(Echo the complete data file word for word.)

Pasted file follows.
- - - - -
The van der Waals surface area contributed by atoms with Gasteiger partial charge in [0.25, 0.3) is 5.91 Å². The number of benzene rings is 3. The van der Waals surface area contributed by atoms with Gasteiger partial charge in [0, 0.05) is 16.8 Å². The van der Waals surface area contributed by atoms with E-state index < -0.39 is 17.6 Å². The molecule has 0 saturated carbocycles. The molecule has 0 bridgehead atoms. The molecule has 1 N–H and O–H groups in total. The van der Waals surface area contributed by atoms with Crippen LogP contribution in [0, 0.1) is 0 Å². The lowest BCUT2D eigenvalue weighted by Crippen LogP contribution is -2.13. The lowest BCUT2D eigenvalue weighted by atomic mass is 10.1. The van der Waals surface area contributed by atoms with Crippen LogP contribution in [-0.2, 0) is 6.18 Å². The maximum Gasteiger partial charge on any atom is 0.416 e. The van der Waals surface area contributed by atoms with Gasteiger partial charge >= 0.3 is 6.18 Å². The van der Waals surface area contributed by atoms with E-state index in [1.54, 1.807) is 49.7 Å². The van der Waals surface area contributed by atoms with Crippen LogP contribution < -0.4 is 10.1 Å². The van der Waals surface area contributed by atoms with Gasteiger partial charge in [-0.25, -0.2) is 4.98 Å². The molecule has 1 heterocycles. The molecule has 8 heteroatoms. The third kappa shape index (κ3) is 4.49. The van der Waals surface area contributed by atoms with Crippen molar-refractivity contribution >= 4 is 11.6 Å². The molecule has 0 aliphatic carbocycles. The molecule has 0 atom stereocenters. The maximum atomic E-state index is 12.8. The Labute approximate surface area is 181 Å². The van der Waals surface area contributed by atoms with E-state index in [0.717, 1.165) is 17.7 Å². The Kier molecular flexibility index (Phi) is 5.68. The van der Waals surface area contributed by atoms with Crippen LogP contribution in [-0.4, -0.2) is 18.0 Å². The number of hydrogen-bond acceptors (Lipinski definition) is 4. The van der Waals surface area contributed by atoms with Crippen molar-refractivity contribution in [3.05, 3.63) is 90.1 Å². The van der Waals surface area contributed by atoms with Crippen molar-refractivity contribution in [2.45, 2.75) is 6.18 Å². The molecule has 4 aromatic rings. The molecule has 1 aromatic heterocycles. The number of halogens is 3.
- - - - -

The van der Waals surface area contributed by atoms with Gasteiger partial charge in [0.25, 0.3) is 5.91 Å². The number of benzene rings is 3. The van der Waals surface area contributed by atoms with Gasteiger partial charge in [0, 0.05) is 16.8 Å². The van der Waals surface area contributed by atoms with E-state index < -0.39 is 17.6 Å². The molecule has 0 saturated carbocycles. The molecule has 0 bridgehead atoms. The molecule has 1 N–H and O–H groups in total. The van der Waals surface area contributed by atoms with Crippen LogP contribution in [0, 0.1) is 0 Å². The lowest BCUT2D eigenvalue weighted by Crippen LogP contribution is -2.13. The lowest BCUT2D eigenvalue weighted by atomic mass is 10.1. The van der Waals surface area contributed by atoms with Crippen LogP contribution in [-0.2, 0) is 6.18 Å². The maximum Gasteiger partial charge on any atom is 0.416 e. The van der Waals surface area contributed by atoms with Gasteiger partial charge >= 0.3 is 6.18 Å². The van der Waals surface area contributed by atoms with E-state index in [1.54, 1.807) is 49.7 Å². The van der Waals surface area contributed by atoms with Crippen LogP contribution < -0.4 is 10.1 Å². The van der Waals surface area contributed by atoms with Gasteiger partial charge in [-0.25, -0.2) is 4.98 Å². The molecule has 1 heterocycles. The molecule has 8 heteroatoms. The third kappa shape index (κ3) is 4.49. The van der Waals surface area contributed by atoms with Crippen molar-refractivity contribution >= 4 is 11.6 Å². The molecule has 0 aliphatic carbocycles. The molecule has 0 atom stereocenters. The maximum atomic E-state index is 12.8. The Labute approximate surface area is 181 Å². The van der Waals surface area contributed by atoms with E-state index in [0.717, 1.165) is 17.7 Å². The Kier molecular flexibility index (Phi) is 5.68. The van der Waals surface area contributed by atoms with Crippen LogP contribution in [-0.4, -0.2) is 18.0 Å². The number of hydrogen-bond acceptors (Lipinski definition) is 4. The van der Waals surface area contributed by atoms with Crippen molar-refractivity contribution in [3.05, 3.63) is 90.1 Å². The van der Waals surface area contributed by atoms with Crippen molar-refractivity contribution in [2.45, 2.75) is 6.18 Å². The molecule has 4 aromatic rings. The molecule has 1 aromatic heterocycles. The number of halogens is 3.